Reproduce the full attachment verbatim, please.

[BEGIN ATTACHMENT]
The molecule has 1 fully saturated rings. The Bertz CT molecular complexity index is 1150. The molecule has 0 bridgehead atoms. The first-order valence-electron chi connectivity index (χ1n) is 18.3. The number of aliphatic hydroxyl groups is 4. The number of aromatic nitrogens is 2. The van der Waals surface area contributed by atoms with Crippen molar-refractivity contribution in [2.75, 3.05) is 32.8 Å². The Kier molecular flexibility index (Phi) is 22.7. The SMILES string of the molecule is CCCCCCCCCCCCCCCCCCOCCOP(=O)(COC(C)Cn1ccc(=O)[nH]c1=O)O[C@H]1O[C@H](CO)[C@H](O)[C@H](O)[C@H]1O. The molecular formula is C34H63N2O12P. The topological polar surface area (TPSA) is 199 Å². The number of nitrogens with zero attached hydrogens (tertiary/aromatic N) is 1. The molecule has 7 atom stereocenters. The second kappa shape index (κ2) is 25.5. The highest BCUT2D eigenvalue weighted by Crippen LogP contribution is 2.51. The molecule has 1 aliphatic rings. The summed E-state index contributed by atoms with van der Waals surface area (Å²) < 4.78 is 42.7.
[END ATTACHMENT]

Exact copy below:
The molecule has 1 fully saturated rings. The Bertz CT molecular complexity index is 1150. The molecule has 0 bridgehead atoms. The first-order valence-electron chi connectivity index (χ1n) is 18.3. The number of aliphatic hydroxyl groups is 4. The number of aromatic nitrogens is 2. The van der Waals surface area contributed by atoms with Crippen molar-refractivity contribution in [2.75, 3.05) is 32.8 Å². The Kier molecular flexibility index (Phi) is 22.7. The SMILES string of the molecule is CCCCCCCCCCCCCCCCCCOCCOP(=O)(COC(C)Cn1ccc(=O)[nH]c1=O)O[C@H]1O[C@H](CO)[C@H](O)[C@H](O)[C@H]1O. The molecular formula is C34H63N2O12P. The topological polar surface area (TPSA) is 199 Å². The number of nitrogens with zero attached hydrogens (tertiary/aromatic N) is 1. The molecule has 7 atom stereocenters. The second kappa shape index (κ2) is 25.5. The highest BCUT2D eigenvalue weighted by Crippen LogP contribution is 2.51. The molecule has 1 aliphatic rings. The summed E-state index contributed by atoms with van der Waals surface area (Å²) < 4.78 is 42.7.